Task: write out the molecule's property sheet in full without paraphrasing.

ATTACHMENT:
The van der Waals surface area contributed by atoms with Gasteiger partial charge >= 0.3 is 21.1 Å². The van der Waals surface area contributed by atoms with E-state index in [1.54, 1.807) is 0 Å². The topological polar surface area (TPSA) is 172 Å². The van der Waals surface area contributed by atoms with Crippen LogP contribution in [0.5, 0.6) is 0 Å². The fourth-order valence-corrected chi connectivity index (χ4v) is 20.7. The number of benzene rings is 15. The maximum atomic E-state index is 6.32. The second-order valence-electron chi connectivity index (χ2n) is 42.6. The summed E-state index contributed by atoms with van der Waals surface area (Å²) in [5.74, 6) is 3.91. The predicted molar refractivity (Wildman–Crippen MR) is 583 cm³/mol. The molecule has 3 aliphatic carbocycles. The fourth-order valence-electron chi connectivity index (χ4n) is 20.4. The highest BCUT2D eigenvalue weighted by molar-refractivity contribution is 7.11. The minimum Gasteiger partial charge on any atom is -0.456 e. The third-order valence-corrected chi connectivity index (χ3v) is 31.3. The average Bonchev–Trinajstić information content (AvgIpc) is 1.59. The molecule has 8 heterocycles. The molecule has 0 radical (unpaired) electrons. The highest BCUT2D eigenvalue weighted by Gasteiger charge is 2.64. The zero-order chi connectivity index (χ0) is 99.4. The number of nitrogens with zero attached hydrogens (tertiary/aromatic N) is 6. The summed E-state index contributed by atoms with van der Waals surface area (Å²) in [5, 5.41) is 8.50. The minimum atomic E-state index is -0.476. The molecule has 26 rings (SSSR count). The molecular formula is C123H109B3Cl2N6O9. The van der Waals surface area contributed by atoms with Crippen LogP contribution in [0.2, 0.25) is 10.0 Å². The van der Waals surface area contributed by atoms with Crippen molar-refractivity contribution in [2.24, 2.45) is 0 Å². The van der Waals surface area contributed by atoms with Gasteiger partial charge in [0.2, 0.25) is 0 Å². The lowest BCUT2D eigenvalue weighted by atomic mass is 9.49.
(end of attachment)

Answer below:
The van der Waals surface area contributed by atoms with Gasteiger partial charge >= 0.3 is 21.1 Å². The van der Waals surface area contributed by atoms with E-state index in [1.54, 1.807) is 0 Å². The topological polar surface area (TPSA) is 172 Å². The van der Waals surface area contributed by atoms with Crippen LogP contribution in [0.5, 0.6) is 0 Å². The fourth-order valence-corrected chi connectivity index (χ4v) is 20.7. The number of benzene rings is 15. The maximum atomic E-state index is 6.32. The second-order valence-electron chi connectivity index (χ2n) is 42.6. The summed E-state index contributed by atoms with van der Waals surface area (Å²) in [5.74, 6) is 3.91. The predicted molar refractivity (Wildman–Crippen MR) is 583 cm³/mol. The molecule has 3 aliphatic carbocycles. The fourth-order valence-electron chi connectivity index (χ4n) is 20.4. The highest BCUT2D eigenvalue weighted by molar-refractivity contribution is 7.11. The minimum Gasteiger partial charge on any atom is -0.456 e. The third-order valence-corrected chi connectivity index (χ3v) is 31.3. The average Bonchev–Trinajstić information content (AvgIpc) is 1.59. The molecule has 8 heterocycles. The molecule has 0 radical (unpaired) electrons. The highest BCUT2D eigenvalue weighted by Gasteiger charge is 2.64. The zero-order chi connectivity index (χ0) is 99.4. The number of nitrogens with zero attached hydrogens (tertiary/aromatic N) is 6. The summed E-state index contributed by atoms with van der Waals surface area (Å²) in [5, 5.41) is 8.50. The minimum atomic E-state index is -0.476. The molecule has 26 rings (SSSR count). The molecular formula is C123H109B3Cl2N6O9. The van der Waals surface area contributed by atoms with Crippen LogP contribution in [0.2, 0.25) is 10.0 Å². The van der Waals surface area contributed by atoms with Crippen molar-refractivity contribution in [2.24, 2.45) is 0 Å². The van der Waals surface area contributed by atoms with Gasteiger partial charge in [0.2, 0.25) is 0 Å². The lowest BCUT2D eigenvalue weighted by atomic mass is 9.49.